The correct interpretation of the results of the physical attributes studied are important in the planning the experimental area, therefore, these results must be taken into consideration in the management and research proposals, as well as the number of points that must be sampled to increase the representativeness (Vitoria et al., 2012b).
The degree of spatial dependence (ADE) in all soil physical attributes, soil tillage and depth ranges were considered high (>75%), explained by the fact that the variables that present a strong degree of dependence are more influenced by intrinsic soil properties, such as texture, structure, organic matter content, density, mineralogy, and water content (Carneiro et al., 2009; Vendruscolo et al., 2011; Soares, 2013). Tavares et al. (2012) evaluated the spatial relation of the soil density, porosity, macroporosity, microporosity and soil water content, verifying medium (27-75%) to high (>75%) degree of spatial dependence, for all evaluated attributes, indicating that these variables are non-random in space.
The results of the variographic analysis showed that all physical attributes had spatial dependence (Figures 1 and 2). Several models were tested until one was considered optimal. Directional models, which take into consideration the anisotropic semivariograms were considered, and a similar methodology was used by Vitoria (2012a).
When anisotropy occurs, the direction affects the structure of the spatial variability for the parameters: nugget effect; range and level. The decision of the stationarity, the used estimators, the model of the adjusted semivariogram and the decision on the adopted isotropy, that is, the whole modeling process, was tested by cross validation (Walter et al., 2000). No anisotropic model was superior to isotropic models. The models of the adjusted semivariograms were spherical and exponential. These models are considered transitive because they reach a value called threshold, and the distance at which they reach this threshold is called range. Samples separated by a distance greater than the range do not show spatial semivariance distance (m).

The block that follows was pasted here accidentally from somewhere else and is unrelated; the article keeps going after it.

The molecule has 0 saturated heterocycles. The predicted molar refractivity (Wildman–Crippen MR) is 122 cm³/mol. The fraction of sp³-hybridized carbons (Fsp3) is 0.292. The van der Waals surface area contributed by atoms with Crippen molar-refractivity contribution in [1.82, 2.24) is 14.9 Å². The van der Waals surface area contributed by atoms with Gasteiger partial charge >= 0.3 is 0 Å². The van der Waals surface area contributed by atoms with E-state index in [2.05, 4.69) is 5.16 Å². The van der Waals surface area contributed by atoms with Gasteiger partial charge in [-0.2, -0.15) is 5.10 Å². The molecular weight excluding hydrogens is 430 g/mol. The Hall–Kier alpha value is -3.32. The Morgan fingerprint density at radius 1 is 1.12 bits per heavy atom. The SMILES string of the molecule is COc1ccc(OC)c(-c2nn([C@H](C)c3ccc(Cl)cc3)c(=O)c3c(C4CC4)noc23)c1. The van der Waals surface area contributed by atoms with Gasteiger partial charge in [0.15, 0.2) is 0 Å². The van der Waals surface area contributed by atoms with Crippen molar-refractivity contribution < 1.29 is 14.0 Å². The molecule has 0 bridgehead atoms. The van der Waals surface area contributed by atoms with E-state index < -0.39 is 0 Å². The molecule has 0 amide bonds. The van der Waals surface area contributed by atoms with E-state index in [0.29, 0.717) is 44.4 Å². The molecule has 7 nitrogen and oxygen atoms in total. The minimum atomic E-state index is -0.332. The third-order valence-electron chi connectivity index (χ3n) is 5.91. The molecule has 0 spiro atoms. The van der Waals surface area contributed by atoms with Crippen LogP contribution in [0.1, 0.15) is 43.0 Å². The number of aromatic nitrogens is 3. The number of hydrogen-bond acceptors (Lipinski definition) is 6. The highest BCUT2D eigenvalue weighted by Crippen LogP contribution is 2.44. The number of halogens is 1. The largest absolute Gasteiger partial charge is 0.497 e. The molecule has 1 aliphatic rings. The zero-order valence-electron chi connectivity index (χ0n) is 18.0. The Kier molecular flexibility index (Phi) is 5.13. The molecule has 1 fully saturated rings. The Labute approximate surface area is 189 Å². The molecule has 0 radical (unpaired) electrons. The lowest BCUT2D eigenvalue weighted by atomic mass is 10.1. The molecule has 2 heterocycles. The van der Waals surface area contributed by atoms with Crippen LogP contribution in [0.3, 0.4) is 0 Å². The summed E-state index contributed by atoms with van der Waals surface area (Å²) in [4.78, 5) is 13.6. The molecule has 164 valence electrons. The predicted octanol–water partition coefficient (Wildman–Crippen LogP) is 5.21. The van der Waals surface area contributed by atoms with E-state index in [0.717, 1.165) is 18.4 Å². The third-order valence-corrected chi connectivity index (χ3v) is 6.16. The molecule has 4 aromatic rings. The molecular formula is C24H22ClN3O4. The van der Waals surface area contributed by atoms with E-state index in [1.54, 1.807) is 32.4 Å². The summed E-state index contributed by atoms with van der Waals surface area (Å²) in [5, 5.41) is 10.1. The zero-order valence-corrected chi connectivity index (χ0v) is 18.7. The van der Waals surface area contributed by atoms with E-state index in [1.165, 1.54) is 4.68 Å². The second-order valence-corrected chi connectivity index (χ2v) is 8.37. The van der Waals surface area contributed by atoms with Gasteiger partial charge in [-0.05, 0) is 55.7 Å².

The coefficients of variation indicated low variability for soil density and soil water content, high variability for macroporosity and microporosity in the studied soils, despite the depth evaluated;
Soil attributes presented a high degree of spatial dependence, despite soil preparation and depth;
The observed range values for soil physical attributes can be considered for experimental planning, specifically in the sampling definition.
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Edney Leandro da Vitoria (1*), Adriano Alves Fernandes (1)
(1) Universidade Federal do Espirito Santo - Campus Sao Mateus, ES, Brazil.
(*) Corresponding author, e-mail: edney.vitoria@ufes,br
Received: 21 October 2015
Accepted: 07 April 2016